Overcoming Connectivity Challenges in Rural Schools with Content Servers

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Many schools in Asia Pacific have deployed computer labs to increase ICT literacy. However, it is challenging for schools to move beyond teaching basic computer skills such as typing, and office productivity tools without good internet access. There are incredible rich educational resources available in the cloud including Wikipedia, Khan Academy, and PhET. However, remote schools either lack adequate access to the internet or cannot afford it due to the high cost of broadband connectivity.

So, how can schools, particular remote and rural schools move beyond teaching basic ICT literacy and integrate ICT into core subjects such as English, Math and Science? The answer is a content server.

Content Server Options

While the concept of a content server is not new, it has evolved in recent years with more affordable hardware and relevant content. There are two key features that define a content server. First, it has to be simple to use. Second, it has to be robust and require zero or little maintenance.

Students and teachers access the content server using a standard web browser on a device that is available to them whether it be a desktop, laptop, tablet or even a smart phone. Content on the server must not require access to the internet but yet provide an experience that mirrors applications on the net.

Nowadays, more and more such content is available. For example, Kiwix started by making Wikipedia available in an offline mode but now has moved to offer additional resources such as wikitionary and TED® talks. KA-LITE from Learning Equality has developed a version of Khan Academy that is easily deployed on a local content server and provides a similar learning experience to the cloud version Khan Academy. PHeT has a server version that provides their rich simulation apps to be accessed in the browser. World Possible has curated content and made it available through Rachel, their off-line educational content portal.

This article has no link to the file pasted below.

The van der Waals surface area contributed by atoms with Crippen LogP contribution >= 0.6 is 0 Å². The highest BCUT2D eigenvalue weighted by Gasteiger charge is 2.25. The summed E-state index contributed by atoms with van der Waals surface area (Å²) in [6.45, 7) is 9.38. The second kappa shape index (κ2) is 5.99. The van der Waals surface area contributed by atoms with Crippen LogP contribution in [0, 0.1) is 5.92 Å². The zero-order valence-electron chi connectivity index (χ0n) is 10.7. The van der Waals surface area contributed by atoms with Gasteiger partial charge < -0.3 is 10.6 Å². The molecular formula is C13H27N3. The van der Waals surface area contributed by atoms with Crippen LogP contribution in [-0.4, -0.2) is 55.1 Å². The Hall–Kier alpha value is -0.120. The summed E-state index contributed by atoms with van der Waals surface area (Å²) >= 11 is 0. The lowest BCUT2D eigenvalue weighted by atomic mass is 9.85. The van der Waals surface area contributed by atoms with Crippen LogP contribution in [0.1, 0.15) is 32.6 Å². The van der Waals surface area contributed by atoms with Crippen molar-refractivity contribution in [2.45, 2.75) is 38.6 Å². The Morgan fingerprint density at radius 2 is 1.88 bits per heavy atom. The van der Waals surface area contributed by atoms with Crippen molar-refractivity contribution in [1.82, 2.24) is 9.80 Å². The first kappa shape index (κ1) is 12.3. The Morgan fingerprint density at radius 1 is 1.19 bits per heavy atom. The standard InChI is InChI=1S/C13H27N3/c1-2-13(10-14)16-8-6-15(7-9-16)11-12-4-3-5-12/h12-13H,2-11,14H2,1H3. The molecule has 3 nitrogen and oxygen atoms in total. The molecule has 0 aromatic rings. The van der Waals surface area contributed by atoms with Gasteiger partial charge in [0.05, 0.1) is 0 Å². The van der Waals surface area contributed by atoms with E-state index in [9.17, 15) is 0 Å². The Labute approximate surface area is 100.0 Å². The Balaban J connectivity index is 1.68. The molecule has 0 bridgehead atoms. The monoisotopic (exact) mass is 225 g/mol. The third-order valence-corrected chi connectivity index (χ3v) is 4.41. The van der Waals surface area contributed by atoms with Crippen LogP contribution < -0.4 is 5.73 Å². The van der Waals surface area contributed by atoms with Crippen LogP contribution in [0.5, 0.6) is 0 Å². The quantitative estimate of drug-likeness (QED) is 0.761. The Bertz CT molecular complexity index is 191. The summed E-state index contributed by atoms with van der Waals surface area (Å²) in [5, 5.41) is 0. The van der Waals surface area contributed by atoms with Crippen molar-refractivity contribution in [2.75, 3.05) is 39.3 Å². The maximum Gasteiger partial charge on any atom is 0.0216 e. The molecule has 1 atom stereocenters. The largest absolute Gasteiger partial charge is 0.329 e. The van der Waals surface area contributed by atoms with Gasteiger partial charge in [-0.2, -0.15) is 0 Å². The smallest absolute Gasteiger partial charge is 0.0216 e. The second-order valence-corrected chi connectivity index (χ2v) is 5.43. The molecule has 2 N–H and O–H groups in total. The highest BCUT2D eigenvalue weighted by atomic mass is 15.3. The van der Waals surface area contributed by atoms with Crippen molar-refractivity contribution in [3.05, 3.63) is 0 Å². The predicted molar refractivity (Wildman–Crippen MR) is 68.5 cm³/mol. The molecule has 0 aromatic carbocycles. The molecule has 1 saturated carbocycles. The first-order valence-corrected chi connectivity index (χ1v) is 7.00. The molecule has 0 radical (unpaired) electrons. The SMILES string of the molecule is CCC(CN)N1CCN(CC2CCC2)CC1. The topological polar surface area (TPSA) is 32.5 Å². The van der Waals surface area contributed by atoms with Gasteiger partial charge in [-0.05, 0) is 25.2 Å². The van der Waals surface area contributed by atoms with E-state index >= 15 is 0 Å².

These are just some examples of popular cloud education resources that are now available in versions suitable for a content server. Often it only take some minor tweaks to migrate country specific educational content into a format suitable to be placed on a content server.

A content server must be robust and require little or no maintenance. Schools do not have the IT support to maintain a traditionally server. Thus, ideally a content server only has an on/off button with no keyboard and monitor. This prevents “misuse”, which can introduce viruses or unintended configuration changes. For example, I have seen “servers” used as an additional desktop only to have configurations changed inadvertently rendering the server unusable.

A content server is a not a traditional server requiring large “server” hardware. Rather it can be implemented on different hardware including small form factor desktops, a network attached storage, or even a Raspberry Pi. One interesting implementation is an integrated unit called Intel Education Content Access point which combines a server with a Wi-Fi Access point, a 3/4G connection and a battery which makes it ideal for schools with unreliable power. Most implementations are running a version of Linux operating system due to its stability and small footprint.

Content Server Deployment